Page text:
You don’t want to quit without a single idea of what your next move is. That’s a recipe for regret. Create a plan now, even if you end up changing the details along the way. You just need some sort of road map to follow so you’re not completely lost right after quitting.
Creating a backup plan
This might seem a bit pessimistic but it’s important to acknowledge that although most people do not end up regretting their decision to quit their current life to start a new path.
Some people do.
One of the biggest reasons for this is because even if they create an action plan, their expectations were too unrealistic. They thought starting a new career in a different industry would be perfect but forgot all the hustle required when you’re starting out.
They didn’t realize starting your own coffee shop required longer working hours than their office job. They didn’t realize travelling around the world can get emotionally tiring, as well as physically.
There’s a lot of things people don’t think of because we have a tendency to only think, see and hear what we want. Changing careers isn’t a bad thing, nor is starting your own coffee shop or travelling the world. It’s just important to realize your idea of it might not be 100% accurate and the amount of inaccuracy can cause regret. No matter how much you plan ahead.
You probably think the best way to avoid this is to find people who have done what you want to do and talk to them. Find out what you’re missing and get a more comprehensive picture.
It seems to make rational sense, but there is no close substitute for experiencing it yourself. Life is just one of those things where you need to try it to know it.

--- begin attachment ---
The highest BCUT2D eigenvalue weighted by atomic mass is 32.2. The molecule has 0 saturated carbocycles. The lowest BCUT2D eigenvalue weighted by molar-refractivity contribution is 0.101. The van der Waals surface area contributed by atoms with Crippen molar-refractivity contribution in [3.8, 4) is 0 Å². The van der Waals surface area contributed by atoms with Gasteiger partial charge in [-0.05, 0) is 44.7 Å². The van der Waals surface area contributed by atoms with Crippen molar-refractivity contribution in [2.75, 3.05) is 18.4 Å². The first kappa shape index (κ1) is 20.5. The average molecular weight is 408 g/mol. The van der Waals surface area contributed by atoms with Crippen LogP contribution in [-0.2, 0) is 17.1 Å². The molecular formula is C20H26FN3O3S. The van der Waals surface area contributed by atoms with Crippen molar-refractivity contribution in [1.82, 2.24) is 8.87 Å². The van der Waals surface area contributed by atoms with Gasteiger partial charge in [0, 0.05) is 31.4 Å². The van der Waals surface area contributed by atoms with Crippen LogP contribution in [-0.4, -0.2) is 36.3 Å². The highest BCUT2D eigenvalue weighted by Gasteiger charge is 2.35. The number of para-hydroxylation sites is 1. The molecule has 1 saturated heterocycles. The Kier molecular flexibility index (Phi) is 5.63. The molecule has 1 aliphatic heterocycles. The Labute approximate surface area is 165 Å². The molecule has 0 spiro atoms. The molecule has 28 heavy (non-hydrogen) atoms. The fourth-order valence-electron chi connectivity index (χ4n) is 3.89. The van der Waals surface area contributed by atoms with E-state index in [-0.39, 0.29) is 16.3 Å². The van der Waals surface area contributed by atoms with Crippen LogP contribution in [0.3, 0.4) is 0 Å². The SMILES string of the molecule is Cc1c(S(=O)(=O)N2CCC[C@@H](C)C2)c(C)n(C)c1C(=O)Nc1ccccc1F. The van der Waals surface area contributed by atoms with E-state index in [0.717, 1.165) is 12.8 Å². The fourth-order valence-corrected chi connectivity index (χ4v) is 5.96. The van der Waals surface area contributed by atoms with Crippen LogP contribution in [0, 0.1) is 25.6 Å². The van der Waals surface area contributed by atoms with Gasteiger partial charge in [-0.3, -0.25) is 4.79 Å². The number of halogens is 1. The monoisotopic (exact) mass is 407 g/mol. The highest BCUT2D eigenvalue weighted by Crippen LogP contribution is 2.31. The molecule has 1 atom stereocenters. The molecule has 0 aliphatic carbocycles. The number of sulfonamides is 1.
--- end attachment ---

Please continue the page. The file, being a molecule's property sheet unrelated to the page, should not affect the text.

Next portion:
So the best thing you can do is have a backup plan. For most people it may be as simple as going back to your original job or career path. For others it may mean going back to school to prepare for a different career or deciding to take on a job you’re overqualified for but makes you happy.
Whatever it is, you should know what the back up plan is. Don’t burn bridges with your old boss when you quit. Keep in contact with old colleagues you get along with. Know the options for possible courses, programs and degrees you could join etc.
Surrounding yourself with support
Change is hard, especially in adulthood and some people might not understand. You might get worried family members telling you to think twice or friends that are making you doubt yourself.
All of this makes your life post-quitting extra difficult, which is why it’s important to surround yourself with as much support as possible for several reasons.
You won’t give up so easily or as fast.
You won’t get yourself into a rut the instant things don’t go as smoothly as planned.
You’ll have a better chance at overcoming challenges with people willing to help than doing it by yourself.
If you find yourself to be extremely unlucky with zero support in your existing circle, have no fear. Internet is your best friend and you can easily find like minded individuals. They might live far away or if you live in a big city, you can most likely find a group locally, but you can rest assure you will never be alone and a support system is a matter of finding one for yourself.
Go for it!
Being overly prepared is a thing and it spills over to procrastination. You need to make your move once the above is sorted. Don’t hesitate or overthink. If you’ve taken you time to evaluate, plan, and plan some more you’re as ready as you will ever be.
Don’t be afraid of regretting what you do, because most people will tell you their biggest regrets in life are the things they didn’t do.